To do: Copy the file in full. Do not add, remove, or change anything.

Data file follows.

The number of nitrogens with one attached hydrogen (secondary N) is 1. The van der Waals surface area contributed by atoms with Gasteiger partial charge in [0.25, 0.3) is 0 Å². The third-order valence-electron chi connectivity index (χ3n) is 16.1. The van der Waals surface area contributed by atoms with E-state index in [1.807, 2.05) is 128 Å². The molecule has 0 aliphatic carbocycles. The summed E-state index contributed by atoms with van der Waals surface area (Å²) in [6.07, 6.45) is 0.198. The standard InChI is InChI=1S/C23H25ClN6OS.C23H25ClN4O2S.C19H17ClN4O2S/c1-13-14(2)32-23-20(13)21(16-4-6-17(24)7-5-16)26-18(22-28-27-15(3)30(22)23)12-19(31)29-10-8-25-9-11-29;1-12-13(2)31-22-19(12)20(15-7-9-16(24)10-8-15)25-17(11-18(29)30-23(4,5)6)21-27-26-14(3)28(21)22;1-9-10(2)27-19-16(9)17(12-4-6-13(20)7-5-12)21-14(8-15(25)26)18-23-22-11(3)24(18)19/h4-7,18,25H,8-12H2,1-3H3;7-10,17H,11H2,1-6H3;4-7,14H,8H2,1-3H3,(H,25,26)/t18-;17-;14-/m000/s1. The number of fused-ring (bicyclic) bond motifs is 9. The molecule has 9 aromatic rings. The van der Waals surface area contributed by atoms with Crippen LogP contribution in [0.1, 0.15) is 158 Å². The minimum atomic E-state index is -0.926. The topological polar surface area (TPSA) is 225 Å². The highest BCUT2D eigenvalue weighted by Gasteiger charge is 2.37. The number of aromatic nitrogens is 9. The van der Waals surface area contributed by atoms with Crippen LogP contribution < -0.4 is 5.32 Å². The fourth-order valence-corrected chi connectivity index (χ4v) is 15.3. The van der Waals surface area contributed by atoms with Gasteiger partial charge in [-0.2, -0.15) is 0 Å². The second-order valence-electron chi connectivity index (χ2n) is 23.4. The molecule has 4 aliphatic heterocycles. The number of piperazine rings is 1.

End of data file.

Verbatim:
The number of nitrogens with one attached hydrogen (secondary N) is 1. The van der Waals surface area contributed by atoms with Gasteiger partial charge in [0.25, 0.3) is 0 Å². The third-order valence-electron chi connectivity index (χ3n) is 16.1. The van der Waals surface area contributed by atoms with E-state index in [1.807, 2.05) is 128 Å². The molecule has 0 aliphatic carbocycles. The summed E-state index contributed by atoms with van der Waals surface area (Å²) in [6.07, 6.45) is 0.198. The standard InChI is InChI=1S/C23H25ClN6OS.C23H25ClN4O2S.C19H17ClN4O2S/c1-13-14(2)32-23-20(13)21(16-4-6-17(24)7-5-16)26-18(22-28-27-15(3)30(22)23)12-19(31)29-10-8-25-9-11-29;1-12-13(2)31-22-19(12)20(15-7-9-16(24)10-8-15)25-17(11-18(29)30-23(4,5)6)21-27-26-14(3)28(21)22;1-9-10(2)27-19-16(9)17(12-4-6-13(20)7-5-12)21-14(8-15(25)26)18-23-22-11(3)24(18)19/h4-7,18,25H,8-12H2,1-3H3;7-10,17H,11H2,1-6H3;4-7,14H,8H2,1-3H3,(H,25,26)/t18-;17-;14-/m000/s1. The number of fused-ring (bicyclic) bond motifs is 9. The molecule has 9 aromatic rings. The van der Waals surface area contributed by atoms with Crippen LogP contribution in [0.1, 0.15) is 158 Å². The minimum atomic E-state index is -0.926. The topological polar surface area (TPSA) is 225 Å². The highest BCUT2D eigenvalue weighted by Gasteiger charge is 2.37. The number of aromatic nitrogens is 9. The van der Waals surface area contributed by atoms with Crippen LogP contribution < -0.4 is 5.32 Å². The fourth-order valence-corrected chi connectivity index (χ4v) is 15.3. The van der Waals surface area contributed by atoms with Gasteiger partial charge in [-0.2, -0.15) is 0 Å². The second-order valence-electron chi connectivity index (χ2n) is 23.4. The molecule has 4 aliphatic heterocycles. The number of piperazine rings is 1.